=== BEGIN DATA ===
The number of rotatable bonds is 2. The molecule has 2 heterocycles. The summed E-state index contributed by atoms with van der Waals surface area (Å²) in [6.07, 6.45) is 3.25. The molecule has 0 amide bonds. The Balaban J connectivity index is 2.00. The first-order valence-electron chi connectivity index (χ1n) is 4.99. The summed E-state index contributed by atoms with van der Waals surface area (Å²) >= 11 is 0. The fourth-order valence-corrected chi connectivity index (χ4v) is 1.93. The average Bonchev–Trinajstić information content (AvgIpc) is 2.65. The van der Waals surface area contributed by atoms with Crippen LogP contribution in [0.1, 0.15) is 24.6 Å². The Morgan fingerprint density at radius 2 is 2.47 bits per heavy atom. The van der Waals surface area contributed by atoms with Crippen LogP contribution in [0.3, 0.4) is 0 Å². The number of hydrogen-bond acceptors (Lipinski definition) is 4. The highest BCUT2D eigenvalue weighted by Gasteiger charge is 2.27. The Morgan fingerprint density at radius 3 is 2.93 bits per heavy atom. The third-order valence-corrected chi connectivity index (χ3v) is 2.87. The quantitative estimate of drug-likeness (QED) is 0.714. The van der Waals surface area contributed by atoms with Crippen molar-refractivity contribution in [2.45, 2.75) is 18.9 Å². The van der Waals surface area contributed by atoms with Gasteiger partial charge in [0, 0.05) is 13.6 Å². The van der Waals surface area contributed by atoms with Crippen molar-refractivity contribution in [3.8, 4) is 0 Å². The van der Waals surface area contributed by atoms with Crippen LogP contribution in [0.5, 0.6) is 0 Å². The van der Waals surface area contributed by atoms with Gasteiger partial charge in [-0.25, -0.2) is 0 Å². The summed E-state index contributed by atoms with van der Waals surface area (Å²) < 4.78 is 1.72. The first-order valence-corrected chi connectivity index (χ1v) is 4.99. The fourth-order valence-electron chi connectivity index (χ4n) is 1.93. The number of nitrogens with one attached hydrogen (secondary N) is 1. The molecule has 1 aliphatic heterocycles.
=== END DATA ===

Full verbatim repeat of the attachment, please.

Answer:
The number of rotatable bonds is 2. The molecule has 2 heterocycles. The summed E-state index contributed by atoms with van der Waals surface area (Å²) in [6.07, 6.45) is 3.25. The molecule has 0 amide bonds. The Balaban J connectivity index is 2.00. The first-order valence-electron chi connectivity index (χ1n) is 4.99. The summed E-state index contributed by atoms with van der Waals surface area (Å²) >= 11 is 0. The fourth-order valence-corrected chi connectivity index (χ4v) is 1.93. The average Bonchev–Trinajstić information content (AvgIpc) is 2.65. The van der Waals surface area contributed by atoms with Crippen LogP contribution in [0.1, 0.15) is 24.6 Å². The Morgan fingerprint density at radius 2 is 2.47 bits per heavy atom. The van der Waals surface area contributed by atoms with Crippen LogP contribution in [0.3, 0.4) is 0 Å². The number of hydrogen-bond acceptors (Lipinski definition) is 4. The highest BCUT2D eigenvalue weighted by Gasteiger charge is 2.27. The Morgan fingerprint density at radius 3 is 2.93 bits per heavy atom. The third-order valence-corrected chi connectivity index (χ3v) is 2.87. The quantitative estimate of drug-likeness (QED) is 0.714. The van der Waals surface area contributed by atoms with Crippen molar-refractivity contribution in [2.45, 2.75) is 18.9 Å². The van der Waals surface area contributed by atoms with Gasteiger partial charge in [0, 0.05) is 13.6 Å². The van der Waals surface area contributed by atoms with Crippen molar-refractivity contribution in [3.8, 4) is 0 Å². The van der Waals surface area contributed by atoms with Crippen LogP contribution in [0.5, 0.6) is 0 Å². The van der Waals surface area contributed by atoms with Gasteiger partial charge in [-0.25, -0.2) is 0 Å². The summed E-state index contributed by atoms with van der Waals surface area (Å²) < 4.78 is 1.72. The first-order valence-corrected chi connectivity index (χ1v) is 4.99. The fourth-order valence-electron chi connectivity index (χ4n) is 1.93. The number of nitrogens with one attached hydrogen (secondary N) is 1. The molecule has 1 aliphatic heterocycles.